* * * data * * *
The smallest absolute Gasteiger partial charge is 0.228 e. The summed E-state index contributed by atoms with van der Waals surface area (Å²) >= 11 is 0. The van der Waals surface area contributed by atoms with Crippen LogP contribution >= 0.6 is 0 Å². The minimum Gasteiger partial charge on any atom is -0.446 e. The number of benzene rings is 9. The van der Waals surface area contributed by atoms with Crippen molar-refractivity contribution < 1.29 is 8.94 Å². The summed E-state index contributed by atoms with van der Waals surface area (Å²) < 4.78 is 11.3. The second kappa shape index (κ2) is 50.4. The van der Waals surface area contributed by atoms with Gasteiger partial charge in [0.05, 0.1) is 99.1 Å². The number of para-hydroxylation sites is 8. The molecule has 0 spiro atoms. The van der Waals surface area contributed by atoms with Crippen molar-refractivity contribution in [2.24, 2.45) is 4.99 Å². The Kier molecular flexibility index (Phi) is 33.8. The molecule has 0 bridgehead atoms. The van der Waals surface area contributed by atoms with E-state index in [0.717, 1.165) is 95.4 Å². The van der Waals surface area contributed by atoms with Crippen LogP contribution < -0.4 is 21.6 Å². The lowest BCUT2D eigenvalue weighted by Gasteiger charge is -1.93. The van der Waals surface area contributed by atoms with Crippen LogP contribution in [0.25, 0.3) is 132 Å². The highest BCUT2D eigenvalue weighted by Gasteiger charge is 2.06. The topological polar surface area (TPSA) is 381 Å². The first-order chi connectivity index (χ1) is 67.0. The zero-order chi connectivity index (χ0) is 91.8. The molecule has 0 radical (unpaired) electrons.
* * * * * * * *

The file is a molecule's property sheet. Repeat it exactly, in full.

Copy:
The smallest absolute Gasteiger partial charge is 0.228 e. The summed E-state index contributed by atoms with van der Waals surface area (Å²) >= 11 is 0. The van der Waals surface area contributed by atoms with Crippen LogP contribution >= 0.6 is 0 Å². The minimum Gasteiger partial charge on any atom is -0.446 e. The number of benzene rings is 9. The van der Waals surface area contributed by atoms with Crippen molar-refractivity contribution < 1.29 is 8.94 Å². The summed E-state index contributed by atoms with van der Waals surface area (Å²) < 4.78 is 11.3. The second kappa shape index (κ2) is 50.4. The van der Waals surface area contributed by atoms with Gasteiger partial charge in [0.05, 0.1) is 99.1 Å². The number of para-hydroxylation sites is 8. The molecule has 0 spiro atoms. The van der Waals surface area contributed by atoms with Crippen molar-refractivity contribution in [2.24, 2.45) is 4.99 Å². The Kier molecular flexibility index (Phi) is 33.8. The molecule has 0 bridgehead atoms. The van der Waals surface area contributed by atoms with E-state index in [0.717, 1.165) is 95.4 Å². The van der Waals surface area contributed by atoms with Crippen LogP contribution < -0.4 is 21.6 Å². The lowest BCUT2D eigenvalue weighted by Gasteiger charge is -1.93. The van der Waals surface area contributed by atoms with Crippen LogP contribution in [0.25, 0.3) is 132 Å². The highest BCUT2D eigenvalue weighted by Gasteiger charge is 2.06. The topological polar surface area (TPSA) is 381 Å². The first-order chi connectivity index (χ1) is 67.0. The zero-order chi connectivity index (χ0) is 91.8. The molecule has 0 radical (unpaired) electrons.